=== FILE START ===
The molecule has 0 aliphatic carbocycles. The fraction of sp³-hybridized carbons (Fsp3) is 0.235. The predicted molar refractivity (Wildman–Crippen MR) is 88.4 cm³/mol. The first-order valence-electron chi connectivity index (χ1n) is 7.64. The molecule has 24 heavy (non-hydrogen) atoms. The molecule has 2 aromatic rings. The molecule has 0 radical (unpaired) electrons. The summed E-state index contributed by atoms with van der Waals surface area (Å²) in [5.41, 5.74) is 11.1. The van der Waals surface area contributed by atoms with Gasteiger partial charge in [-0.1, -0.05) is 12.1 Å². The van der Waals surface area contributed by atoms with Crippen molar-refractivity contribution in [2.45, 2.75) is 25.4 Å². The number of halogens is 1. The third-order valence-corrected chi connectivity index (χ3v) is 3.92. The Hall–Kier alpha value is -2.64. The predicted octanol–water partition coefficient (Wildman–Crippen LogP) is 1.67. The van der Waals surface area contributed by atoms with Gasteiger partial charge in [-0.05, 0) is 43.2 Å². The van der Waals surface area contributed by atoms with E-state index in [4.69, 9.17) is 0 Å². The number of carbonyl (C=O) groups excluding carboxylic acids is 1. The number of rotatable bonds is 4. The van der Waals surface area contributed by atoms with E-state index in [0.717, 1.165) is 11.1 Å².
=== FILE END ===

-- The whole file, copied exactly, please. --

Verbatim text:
The molecule has 0 aliphatic carbocycles. The fraction of sp³-hybridized carbons (Fsp3) is 0.235. The predicted molar refractivity (Wildman–Crippen MR) is 88.4 cm³/mol. The first-order valence-electron chi connectivity index (χ1n) is 7.64. The molecule has 24 heavy (non-hydrogen) atoms. The molecule has 2 aromatic rings. The molecule has 0 radical (unpaired) electrons. The summed E-state index contributed by atoms with van der Waals surface area (Å²) in [5.41, 5.74) is 11.1. The van der Waals surface area contributed by atoms with Gasteiger partial charge in [-0.1, -0.05) is 12.1 Å². The van der Waals surface area contributed by atoms with Crippen molar-refractivity contribution in [2.45, 2.75) is 25.4 Å². The number of halogens is 1. The third-order valence-corrected chi connectivity index (χ3v) is 3.92. The Hall–Kier alpha value is -2.64. The predicted octanol–water partition coefficient (Wildman–Crippen LogP) is 1.67. The van der Waals surface area contributed by atoms with Gasteiger partial charge in [-0.05, 0) is 43.2 Å². The van der Waals surface area contributed by atoms with E-state index in [4.69, 9.17) is 0 Å². The number of carbonyl (C=O) groups excluding carboxylic acids is 1. The number of rotatable bonds is 4. The van der Waals surface area contributed by atoms with E-state index in [0.717, 1.165) is 11.1 Å².